Why comics have been so long unnoticed in the higher levels of education, considering that they entered in the academy just few years ago?

“I can always speak to what I know and that is an american readership and the american academy, because in France there is something completely different with the Band dessinèebeing much more respected. I think the reason that it’s taken so long is that for the longest time comics were seen as kid stuff, comics were disposable, comics were something that only young readers dealt with, which is not entirely the case. Even in the early days of the comic book – I think about the 1940ies especially – you had an adult readership because comics were sent overseas to the american soldiers. And then, during the 1950ies, these american soldiers – who have been reading comic books during the war – came back home and they expected to read more comics and so you can look at the titles: those were not just kid type of comics, those were serious kinds of comics. Many of them dealt with certain genre issues, like crime and horror, but they were very sophisticated in what they did; but because of a variety of different things – and one of them was like a big comic book scare in the 1950ies when a lot of americans thought that comics were causing problems like delinquency – there were a lot of comic book burnings. Only as a result, many of the titles – after this comic book scare – were like the friendly-happy-animal kind of comics, the kid stuff: they were not offensive, they were not violent, they were not explicit in any way. And so, especially after that period, comics were seen as kid stuff and because of that it took the longest time for the academy to see comics as something serious worth to study.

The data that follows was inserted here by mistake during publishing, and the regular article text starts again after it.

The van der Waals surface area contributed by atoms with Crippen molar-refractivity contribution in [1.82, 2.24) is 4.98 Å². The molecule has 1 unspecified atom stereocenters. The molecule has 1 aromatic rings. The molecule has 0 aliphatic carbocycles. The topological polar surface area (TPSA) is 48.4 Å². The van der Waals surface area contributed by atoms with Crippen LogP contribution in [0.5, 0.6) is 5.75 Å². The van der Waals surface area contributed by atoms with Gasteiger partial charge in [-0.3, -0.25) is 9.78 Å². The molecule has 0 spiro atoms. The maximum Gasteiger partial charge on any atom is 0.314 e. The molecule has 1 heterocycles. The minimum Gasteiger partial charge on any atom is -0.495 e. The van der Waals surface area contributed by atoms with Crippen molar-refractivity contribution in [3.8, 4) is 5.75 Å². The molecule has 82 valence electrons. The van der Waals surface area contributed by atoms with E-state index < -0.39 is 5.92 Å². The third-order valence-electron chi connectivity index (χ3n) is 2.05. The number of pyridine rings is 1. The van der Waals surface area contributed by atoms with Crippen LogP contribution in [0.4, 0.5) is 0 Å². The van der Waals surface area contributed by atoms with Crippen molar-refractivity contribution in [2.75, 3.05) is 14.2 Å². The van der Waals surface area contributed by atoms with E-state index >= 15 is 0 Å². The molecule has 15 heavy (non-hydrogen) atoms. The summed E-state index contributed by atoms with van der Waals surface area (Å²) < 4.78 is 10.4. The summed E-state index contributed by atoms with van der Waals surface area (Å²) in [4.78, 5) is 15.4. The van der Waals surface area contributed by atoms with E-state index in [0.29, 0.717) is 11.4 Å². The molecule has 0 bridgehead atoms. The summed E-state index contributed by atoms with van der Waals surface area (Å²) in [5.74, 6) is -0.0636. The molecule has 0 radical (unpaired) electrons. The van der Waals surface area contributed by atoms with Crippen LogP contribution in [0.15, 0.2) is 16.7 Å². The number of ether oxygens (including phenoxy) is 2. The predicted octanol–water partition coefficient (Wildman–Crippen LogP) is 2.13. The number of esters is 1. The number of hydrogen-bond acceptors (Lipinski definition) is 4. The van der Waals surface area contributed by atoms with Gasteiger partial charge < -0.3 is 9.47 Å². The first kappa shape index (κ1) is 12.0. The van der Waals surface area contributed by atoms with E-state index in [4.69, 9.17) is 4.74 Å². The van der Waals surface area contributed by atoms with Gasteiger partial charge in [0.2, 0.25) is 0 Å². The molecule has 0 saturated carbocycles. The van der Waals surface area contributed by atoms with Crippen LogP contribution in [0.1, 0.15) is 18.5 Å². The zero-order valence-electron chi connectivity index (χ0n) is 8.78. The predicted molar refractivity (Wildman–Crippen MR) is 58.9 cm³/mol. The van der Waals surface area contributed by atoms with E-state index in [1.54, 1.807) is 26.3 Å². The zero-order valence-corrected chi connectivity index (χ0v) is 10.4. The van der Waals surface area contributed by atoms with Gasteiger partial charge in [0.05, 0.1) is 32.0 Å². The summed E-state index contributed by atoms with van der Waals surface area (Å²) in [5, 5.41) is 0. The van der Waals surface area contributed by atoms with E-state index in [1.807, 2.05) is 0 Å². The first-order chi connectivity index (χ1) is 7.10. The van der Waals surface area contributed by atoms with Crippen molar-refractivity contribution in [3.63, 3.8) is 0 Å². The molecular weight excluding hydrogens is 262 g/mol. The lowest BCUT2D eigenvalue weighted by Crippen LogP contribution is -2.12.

In many ways comics – which actually came to the fore about at the same time as film did – was behind film in terms of its acceptance in the academy. But film had its own problems being accepted as a serious cultural product and it just is taking no longer for comics to catch up to be considered as film now, a serious cultural product. We should keep in mind that a couple of hundred years ago novels were seen as frivolous and not serious, an entertainment for people like women who stayed at home who had nothing better to do. And now we are treating these novels as secret tons, so, who knows, maybe in another hundred years we’ll be treating comics as secret tons.”

You have been invited at the Congress “Un ambiente fatto a strisce”. What about the topic of your talk?

“My italian colleague Alberto Manco invited me to come and speak about the role of american race and ethnicity in comics, and that’s what I do in most of my work in comic studies and that’s how different ethnic communities in the United States represent their identities through comics and there is a variety of different ways to do this. I mean some are very explicit in their ethnic identity and some are not: some completely erase who they are ethnically and you would not know if they are jews, afro-american, italian or american by looking at their work; on the other hand, some are very jews, very american, very asian or very italian or what have you.”

How did you get in contact with comics and such “strips world”?

“Like a lot of people I got involved as a child, so my love of comics developed from when I first started to read them as a kid; now I can’t remember how old I was but I do remember that my mother read them when she was a kid and so she encouraged me to read them, and I did it as well. Since the earliest time I can remember, I always read comics: Mad Magazine, Plop, SergeantRock, Weird World Talesandcertain superheroes titles like Batman and Superman, I read those as well; and there were a quite number of titles I read. I was very familiar with comics, I read until my high school years, at then once I was at the college I lost touch with comics just because at age your are involved in college and girls and evrything, so it was after graduate school I started to return to comics through my scholarship.”

In your opinion, is there a very effective example of communication through comics?